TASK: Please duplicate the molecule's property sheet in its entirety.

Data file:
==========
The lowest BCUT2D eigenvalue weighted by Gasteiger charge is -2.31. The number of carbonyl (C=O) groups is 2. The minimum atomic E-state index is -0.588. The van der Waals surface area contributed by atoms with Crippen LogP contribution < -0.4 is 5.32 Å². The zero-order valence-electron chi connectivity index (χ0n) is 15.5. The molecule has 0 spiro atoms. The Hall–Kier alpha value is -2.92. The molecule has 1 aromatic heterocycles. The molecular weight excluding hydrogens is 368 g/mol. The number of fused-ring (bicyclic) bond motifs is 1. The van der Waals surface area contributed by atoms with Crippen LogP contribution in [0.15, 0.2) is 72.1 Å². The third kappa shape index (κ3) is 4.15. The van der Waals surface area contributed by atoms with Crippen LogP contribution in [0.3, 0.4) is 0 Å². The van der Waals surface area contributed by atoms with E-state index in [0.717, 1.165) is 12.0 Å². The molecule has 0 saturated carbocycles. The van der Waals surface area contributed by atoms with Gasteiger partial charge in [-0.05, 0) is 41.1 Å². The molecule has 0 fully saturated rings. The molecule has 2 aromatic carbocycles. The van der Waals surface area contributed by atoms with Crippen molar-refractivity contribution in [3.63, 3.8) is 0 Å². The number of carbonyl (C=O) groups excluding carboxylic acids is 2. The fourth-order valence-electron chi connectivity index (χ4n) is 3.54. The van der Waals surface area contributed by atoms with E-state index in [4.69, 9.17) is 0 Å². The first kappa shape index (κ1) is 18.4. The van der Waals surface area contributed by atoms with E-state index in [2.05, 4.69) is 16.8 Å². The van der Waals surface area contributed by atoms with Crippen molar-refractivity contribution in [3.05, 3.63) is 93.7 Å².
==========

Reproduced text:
The lowest BCUT2D eigenvalue weighted by Gasteiger charge is -2.31. The number of carbonyl (C=O) groups is 2. The minimum atomic E-state index is -0.588. The van der Waals surface area contributed by atoms with Crippen LogP contribution < -0.4 is 5.32 Å². The zero-order valence-electron chi connectivity index (χ0n) is 15.5. The molecule has 0 spiro atoms. The Hall–Kier alpha value is -2.92. The molecule has 1 aromatic heterocycles. The molecular weight excluding hydrogens is 368 g/mol. The number of fused-ring (bicyclic) bond motifs is 1. The van der Waals surface area contributed by atoms with Crippen LogP contribution in [0.15, 0.2) is 72.1 Å². The third kappa shape index (κ3) is 4.15. The van der Waals surface area contributed by atoms with Crippen LogP contribution in [0.3, 0.4) is 0 Å². The van der Waals surface area contributed by atoms with E-state index in [0.717, 1.165) is 12.0 Å². The molecule has 0 saturated carbocycles. The van der Waals surface area contributed by atoms with Gasteiger partial charge in [-0.05, 0) is 41.1 Å². The molecule has 0 fully saturated rings. The molecule has 2 aromatic carbocycles. The van der Waals surface area contributed by atoms with Crippen molar-refractivity contribution in [3.63, 3.8) is 0 Å². The number of carbonyl (C=O) groups excluding carboxylic acids is 2. The fourth-order valence-electron chi connectivity index (χ4n) is 3.54. The van der Waals surface area contributed by atoms with E-state index in [4.69, 9.17) is 0 Å². The first kappa shape index (κ1) is 18.4. The van der Waals surface area contributed by atoms with E-state index in [2.05, 4.69) is 16.8 Å². The van der Waals surface area contributed by atoms with Crippen molar-refractivity contribution in [3.05, 3.63) is 93.7 Å².